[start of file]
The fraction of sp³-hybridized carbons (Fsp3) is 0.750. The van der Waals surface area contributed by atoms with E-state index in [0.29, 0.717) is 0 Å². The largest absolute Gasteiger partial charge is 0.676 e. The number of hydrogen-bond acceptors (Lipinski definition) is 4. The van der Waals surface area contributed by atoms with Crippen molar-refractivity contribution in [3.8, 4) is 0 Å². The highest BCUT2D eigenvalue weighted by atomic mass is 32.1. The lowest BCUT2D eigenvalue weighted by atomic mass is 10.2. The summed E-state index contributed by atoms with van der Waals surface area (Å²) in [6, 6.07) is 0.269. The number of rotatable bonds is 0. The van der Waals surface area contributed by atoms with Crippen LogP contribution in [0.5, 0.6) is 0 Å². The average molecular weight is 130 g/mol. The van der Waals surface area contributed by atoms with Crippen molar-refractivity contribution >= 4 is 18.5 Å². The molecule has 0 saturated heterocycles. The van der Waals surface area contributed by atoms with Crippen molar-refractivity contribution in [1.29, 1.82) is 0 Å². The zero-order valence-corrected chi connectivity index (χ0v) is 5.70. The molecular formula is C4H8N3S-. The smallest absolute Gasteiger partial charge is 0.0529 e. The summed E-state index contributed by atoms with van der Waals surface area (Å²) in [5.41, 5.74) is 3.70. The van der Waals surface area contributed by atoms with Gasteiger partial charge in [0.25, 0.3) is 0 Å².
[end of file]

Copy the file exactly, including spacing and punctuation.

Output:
The fraction of sp³-hybridized carbons (Fsp3) is 0.750. The van der Waals surface area contributed by atoms with E-state index in [0.29, 0.717) is 0 Å². The largest absolute Gasteiger partial charge is 0.676 e. The number of hydrogen-bond acceptors (Lipinski definition) is 4. The van der Waals surface area contributed by atoms with Crippen molar-refractivity contribution in [3.8, 4) is 0 Å². The highest BCUT2D eigenvalue weighted by atomic mass is 32.1. The lowest BCUT2D eigenvalue weighted by atomic mass is 10.2. The summed E-state index contributed by atoms with van der Waals surface area (Å²) in [6, 6.07) is 0.269. The number of rotatable bonds is 0. The van der Waals surface area contributed by atoms with Crippen LogP contribution in [0.5, 0.6) is 0 Å². The average molecular weight is 130 g/mol. The van der Waals surface area contributed by atoms with Crippen molar-refractivity contribution >= 4 is 18.5 Å². The molecule has 0 saturated heterocycles. The van der Waals surface area contributed by atoms with Crippen molar-refractivity contribution in [1.29, 1.82) is 0 Å². The zero-order valence-corrected chi connectivity index (χ0v) is 5.70. The molecular formula is C4H8N3S-. The smallest absolute Gasteiger partial charge is 0.0529 e. The summed E-state index contributed by atoms with van der Waals surface area (Å²) in [5.41, 5.74) is 3.70. The van der Waals surface area contributed by atoms with Gasteiger partial charge in [0.25, 0.3) is 0 Å².